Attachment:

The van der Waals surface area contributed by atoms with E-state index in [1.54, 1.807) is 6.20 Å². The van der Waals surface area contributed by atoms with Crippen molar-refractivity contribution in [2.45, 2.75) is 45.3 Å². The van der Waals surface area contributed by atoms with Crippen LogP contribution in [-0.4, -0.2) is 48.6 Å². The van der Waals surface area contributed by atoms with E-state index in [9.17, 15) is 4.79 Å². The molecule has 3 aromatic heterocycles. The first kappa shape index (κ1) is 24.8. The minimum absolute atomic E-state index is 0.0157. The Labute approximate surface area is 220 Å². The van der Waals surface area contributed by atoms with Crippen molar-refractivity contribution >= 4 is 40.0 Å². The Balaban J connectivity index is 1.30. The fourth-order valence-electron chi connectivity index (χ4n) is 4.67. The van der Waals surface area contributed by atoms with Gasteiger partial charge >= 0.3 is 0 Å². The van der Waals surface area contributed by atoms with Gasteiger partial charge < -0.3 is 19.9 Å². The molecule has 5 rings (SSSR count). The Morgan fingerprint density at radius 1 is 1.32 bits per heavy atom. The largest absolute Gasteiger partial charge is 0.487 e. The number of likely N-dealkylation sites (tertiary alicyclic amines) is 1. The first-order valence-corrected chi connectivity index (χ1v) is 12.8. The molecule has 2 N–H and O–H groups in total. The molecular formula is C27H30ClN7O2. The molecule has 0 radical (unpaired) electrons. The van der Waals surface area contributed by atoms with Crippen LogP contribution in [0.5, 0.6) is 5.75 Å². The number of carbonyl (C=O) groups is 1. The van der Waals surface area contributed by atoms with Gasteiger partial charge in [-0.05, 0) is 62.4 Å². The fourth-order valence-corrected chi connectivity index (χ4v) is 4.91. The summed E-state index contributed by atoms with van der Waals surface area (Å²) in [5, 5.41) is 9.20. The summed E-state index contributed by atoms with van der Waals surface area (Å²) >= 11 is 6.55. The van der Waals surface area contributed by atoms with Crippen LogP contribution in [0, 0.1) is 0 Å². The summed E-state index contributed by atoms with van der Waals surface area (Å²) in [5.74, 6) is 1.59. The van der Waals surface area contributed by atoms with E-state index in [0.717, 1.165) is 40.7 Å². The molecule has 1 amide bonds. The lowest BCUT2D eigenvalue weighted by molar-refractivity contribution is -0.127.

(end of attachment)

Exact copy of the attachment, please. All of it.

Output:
The van der Waals surface area contributed by atoms with E-state index in [1.54, 1.807) is 6.20 Å². The van der Waals surface area contributed by atoms with Crippen molar-refractivity contribution in [2.45, 2.75) is 45.3 Å². The van der Waals surface area contributed by atoms with Crippen LogP contribution in [-0.4, -0.2) is 48.6 Å². The van der Waals surface area contributed by atoms with E-state index in [9.17, 15) is 4.79 Å². The molecule has 3 aromatic heterocycles. The first kappa shape index (κ1) is 24.8. The minimum absolute atomic E-state index is 0.0157. The Labute approximate surface area is 220 Å². The van der Waals surface area contributed by atoms with Crippen molar-refractivity contribution >= 4 is 40.0 Å². The Balaban J connectivity index is 1.30. The fourth-order valence-electron chi connectivity index (χ4n) is 4.67. The van der Waals surface area contributed by atoms with Gasteiger partial charge >= 0.3 is 0 Å². The van der Waals surface area contributed by atoms with Gasteiger partial charge < -0.3 is 19.9 Å². The molecule has 5 rings (SSSR count). The Morgan fingerprint density at radius 1 is 1.32 bits per heavy atom. The largest absolute Gasteiger partial charge is 0.487 e. The number of likely N-dealkylation sites (tertiary alicyclic amines) is 1. The first-order valence-corrected chi connectivity index (χ1v) is 12.8. The molecule has 2 N–H and O–H groups in total. The molecular formula is C27H30ClN7O2. The molecule has 0 radical (unpaired) electrons. The van der Waals surface area contributed by atoms with Crippen LogP contribution in [0.5, 0.6) is 5.75 Å². The number of carbonyl (C=O) groups is 1. The van der Waals surface area contributed by atoms with Gasteiger partial charge in [-0.05, 0) is 62.4 Å². The fourth-order valence-corrected chi connectivity index (χ4v) is 4.91. The summed E-state index contributed by atoms with van der Waals surface area (Å²) in [5, 5.41) is 9.20. The summed E-state index contributed by atoms with van der Waals surface area (Å²) >= 11 is 6.55. The van der Waals surface area contributed by atoms with Crippen LogP contribution in [0, 0.1) is 0 Å². The summed E-state index contributed by atoms with van der Waals surface area (Å²) in [5.74, 6) is 1.59. The van der Waals surface area contributed by atoms with E-state index in [0.717, 1.165) is 40.7 Å². The molecule has 1 amide bonds. The lowest BCUT2D eigenvalue weighted by molar-refractivity contribution is -0.127.